History of Yetminster and Ryme Intrinseca
Yetminster is mentioned in the Doomsday Book but there was probably a settlement earlier as the remains of a Saxon Cross (indicating the 10th Century) were found in the church yard in 1938. It is a very likely place for an early settlement as there are numerous springs as well as the River Wriggle.
The origin of the name is not clear, but a ‘Minster’ is a mother church of an area and ‘Yet’ may be corruption of ‘Eata’ perhaps the name of the man who built the original church. The Doomsday book suggests a population in excess of a 100 at the time.
The village was predominantly a centre for farming as can be seen in the many buildings within the village named ‘such and such’ farm.
Being owned by the Bishop of Salisbury until about 1560 it never had a ‘Lord of the Manor’ in the generally accepted sense; however the Bishop divided the village into 4 ‘prebends’ each of which was run by a member of the clergy one of whom being the Bishop himself.
After the Reformation the village became part of the Digby estate (Sherborne Castle).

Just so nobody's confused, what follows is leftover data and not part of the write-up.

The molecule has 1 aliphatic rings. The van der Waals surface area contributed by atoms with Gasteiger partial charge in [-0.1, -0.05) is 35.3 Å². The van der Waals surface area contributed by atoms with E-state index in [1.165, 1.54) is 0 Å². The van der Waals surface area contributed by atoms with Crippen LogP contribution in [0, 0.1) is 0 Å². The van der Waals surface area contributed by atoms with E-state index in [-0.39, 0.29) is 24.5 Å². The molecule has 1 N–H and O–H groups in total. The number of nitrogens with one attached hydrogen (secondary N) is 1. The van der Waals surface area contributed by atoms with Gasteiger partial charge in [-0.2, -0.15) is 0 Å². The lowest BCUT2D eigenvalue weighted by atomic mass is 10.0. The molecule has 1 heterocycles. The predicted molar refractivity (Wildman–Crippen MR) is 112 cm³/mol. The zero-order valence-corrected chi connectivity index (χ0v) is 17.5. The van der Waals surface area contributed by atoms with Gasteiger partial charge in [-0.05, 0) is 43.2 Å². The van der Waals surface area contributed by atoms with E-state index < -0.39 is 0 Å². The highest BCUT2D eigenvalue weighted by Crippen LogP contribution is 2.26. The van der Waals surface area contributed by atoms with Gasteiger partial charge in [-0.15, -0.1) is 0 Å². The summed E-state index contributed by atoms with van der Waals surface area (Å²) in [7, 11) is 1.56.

In the 18th century there were 8 public houses of which the White Hart is now the only survivor.
The railway came in the 1850s and as a result farming thrived as the farmers could get their produce, which was mainly milk, to market by rail. Sadly this improvement only lasted some 30 years and many farmers left the land during the 1880s and 90s depression.
In recent years the village has become a typical English village with many of the older and larger houses occupied by people from outside Dorset and retired people.
The Church in Ryme Intrinseca, part of which dates back to the 13th century, is one of only two in England that is dedicated to St Hippolyte, the other being near Hithcin in Hertfordshire. The name is suggested to come from the Saxon word “Rima”, which means edge or rim and refers to the village in relation to a range of hills to the south. In mediaeval times a nearby village of Ryme Extrinseca was associated with the manors of Long Bredy and and Langton Herring, though the name has long since disappeared